I came to while lying on a stretcher in the emergency room. A big, gloomy state trooper entered holding the pill bottle he had found at my house. It still had the patient’s name on it. He asked me where I’d gotten it, and, too loopy to lie, I answered truthfully. He notified the VA hospital, and I eventually lost my nursing license.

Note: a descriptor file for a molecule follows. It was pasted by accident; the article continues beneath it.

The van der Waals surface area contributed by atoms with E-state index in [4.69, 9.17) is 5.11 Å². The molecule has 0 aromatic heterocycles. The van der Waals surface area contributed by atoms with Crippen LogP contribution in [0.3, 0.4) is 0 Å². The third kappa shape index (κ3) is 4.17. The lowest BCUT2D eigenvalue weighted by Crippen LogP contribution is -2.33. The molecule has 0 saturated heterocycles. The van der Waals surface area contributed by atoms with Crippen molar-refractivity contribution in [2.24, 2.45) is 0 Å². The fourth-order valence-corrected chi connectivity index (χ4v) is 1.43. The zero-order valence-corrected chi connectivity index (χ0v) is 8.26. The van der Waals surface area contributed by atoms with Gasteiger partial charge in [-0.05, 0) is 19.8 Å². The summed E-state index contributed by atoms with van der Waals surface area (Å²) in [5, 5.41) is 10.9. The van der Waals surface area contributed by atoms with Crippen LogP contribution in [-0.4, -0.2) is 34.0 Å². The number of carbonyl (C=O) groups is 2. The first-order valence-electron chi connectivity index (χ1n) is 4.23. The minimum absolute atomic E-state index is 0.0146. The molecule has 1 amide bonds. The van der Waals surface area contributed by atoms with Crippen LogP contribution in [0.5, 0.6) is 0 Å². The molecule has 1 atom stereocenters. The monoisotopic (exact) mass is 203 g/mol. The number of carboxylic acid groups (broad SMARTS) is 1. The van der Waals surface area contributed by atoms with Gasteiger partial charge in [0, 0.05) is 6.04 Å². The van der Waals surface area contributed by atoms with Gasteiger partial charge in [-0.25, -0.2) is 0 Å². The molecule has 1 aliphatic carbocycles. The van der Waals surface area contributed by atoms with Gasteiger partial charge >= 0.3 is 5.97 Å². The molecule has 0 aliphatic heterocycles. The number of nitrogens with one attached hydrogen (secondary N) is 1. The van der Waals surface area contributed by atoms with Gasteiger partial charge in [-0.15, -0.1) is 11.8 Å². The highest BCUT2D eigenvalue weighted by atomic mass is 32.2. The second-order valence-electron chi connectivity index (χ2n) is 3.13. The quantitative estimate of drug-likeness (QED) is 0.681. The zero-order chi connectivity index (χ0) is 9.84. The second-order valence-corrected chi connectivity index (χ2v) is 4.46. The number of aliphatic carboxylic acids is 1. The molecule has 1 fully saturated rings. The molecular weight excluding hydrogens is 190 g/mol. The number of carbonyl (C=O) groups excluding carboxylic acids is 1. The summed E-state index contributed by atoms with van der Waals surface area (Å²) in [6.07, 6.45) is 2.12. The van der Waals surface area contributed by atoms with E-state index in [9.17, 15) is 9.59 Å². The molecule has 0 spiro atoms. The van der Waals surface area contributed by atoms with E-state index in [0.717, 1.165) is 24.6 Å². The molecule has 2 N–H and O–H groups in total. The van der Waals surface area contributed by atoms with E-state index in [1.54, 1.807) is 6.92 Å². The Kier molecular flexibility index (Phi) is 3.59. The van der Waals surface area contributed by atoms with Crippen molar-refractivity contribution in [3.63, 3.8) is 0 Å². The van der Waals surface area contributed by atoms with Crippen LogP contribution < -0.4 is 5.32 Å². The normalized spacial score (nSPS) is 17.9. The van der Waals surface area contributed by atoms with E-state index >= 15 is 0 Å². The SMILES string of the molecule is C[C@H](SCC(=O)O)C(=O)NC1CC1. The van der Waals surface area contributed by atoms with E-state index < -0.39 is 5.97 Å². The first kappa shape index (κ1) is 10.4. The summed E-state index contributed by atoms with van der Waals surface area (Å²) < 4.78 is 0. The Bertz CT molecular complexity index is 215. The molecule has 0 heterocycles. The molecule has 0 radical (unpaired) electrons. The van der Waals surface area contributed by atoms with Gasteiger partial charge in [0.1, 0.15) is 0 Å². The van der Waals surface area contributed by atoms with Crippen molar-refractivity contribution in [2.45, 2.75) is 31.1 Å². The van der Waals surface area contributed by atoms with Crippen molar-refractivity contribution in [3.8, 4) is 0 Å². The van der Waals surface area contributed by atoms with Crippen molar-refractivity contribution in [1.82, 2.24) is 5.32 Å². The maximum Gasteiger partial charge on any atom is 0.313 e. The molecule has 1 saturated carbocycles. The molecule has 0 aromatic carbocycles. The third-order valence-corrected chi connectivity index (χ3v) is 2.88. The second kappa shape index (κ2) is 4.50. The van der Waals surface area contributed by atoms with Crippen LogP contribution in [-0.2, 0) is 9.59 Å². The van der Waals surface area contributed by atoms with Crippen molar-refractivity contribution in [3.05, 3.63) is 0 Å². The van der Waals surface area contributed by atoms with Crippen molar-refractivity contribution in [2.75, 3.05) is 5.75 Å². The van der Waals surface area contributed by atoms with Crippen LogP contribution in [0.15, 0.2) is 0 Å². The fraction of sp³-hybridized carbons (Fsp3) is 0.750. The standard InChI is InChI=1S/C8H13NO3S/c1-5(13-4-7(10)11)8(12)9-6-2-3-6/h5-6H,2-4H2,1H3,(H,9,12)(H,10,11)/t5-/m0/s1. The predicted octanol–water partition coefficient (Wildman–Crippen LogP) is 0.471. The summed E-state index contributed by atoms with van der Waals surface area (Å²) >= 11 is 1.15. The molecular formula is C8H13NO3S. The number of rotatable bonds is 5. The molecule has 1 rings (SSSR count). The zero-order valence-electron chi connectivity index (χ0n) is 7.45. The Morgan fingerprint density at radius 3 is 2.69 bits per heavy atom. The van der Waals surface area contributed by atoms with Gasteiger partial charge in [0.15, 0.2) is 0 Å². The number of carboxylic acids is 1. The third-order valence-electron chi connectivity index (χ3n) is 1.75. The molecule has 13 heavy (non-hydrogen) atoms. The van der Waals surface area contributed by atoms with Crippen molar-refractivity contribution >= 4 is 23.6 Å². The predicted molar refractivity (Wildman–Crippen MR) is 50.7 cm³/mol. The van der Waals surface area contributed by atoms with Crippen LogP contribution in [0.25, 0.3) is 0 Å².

To my amazement, after my life had been blown to smithereens, I was able to get sober. Not right away, of course. I had to learn patience first. Looking back, I don’t know how I got through the anxiety and shame of early recovery. Sometimes the pain was so great it felt physical, and I sat twisting and moaning as if cloven feet were stamping through the chambers of my heart. But as the tiny pieces of my detonated life slowly drifted back to earth, I began working as a home-health aide, helping the elderly and caring for kids on occasion. A peaceful, sane existence began to take shape. The only problem was, I could no longer write. Somehow in sobriety I just didn’t have the juice to pump out pages and judge them as good or bad. Forced to acknowledge that I was a failure as a writer, I learned to live with my dashed dreams. That’s when it occurred to me that I didn’t have to write to prove to the world that I was a worthwhile human being or that all my pain and turmoil had a purpose. I wasn’t special — or, no more so than anyone else. It was time, finally, to grow up.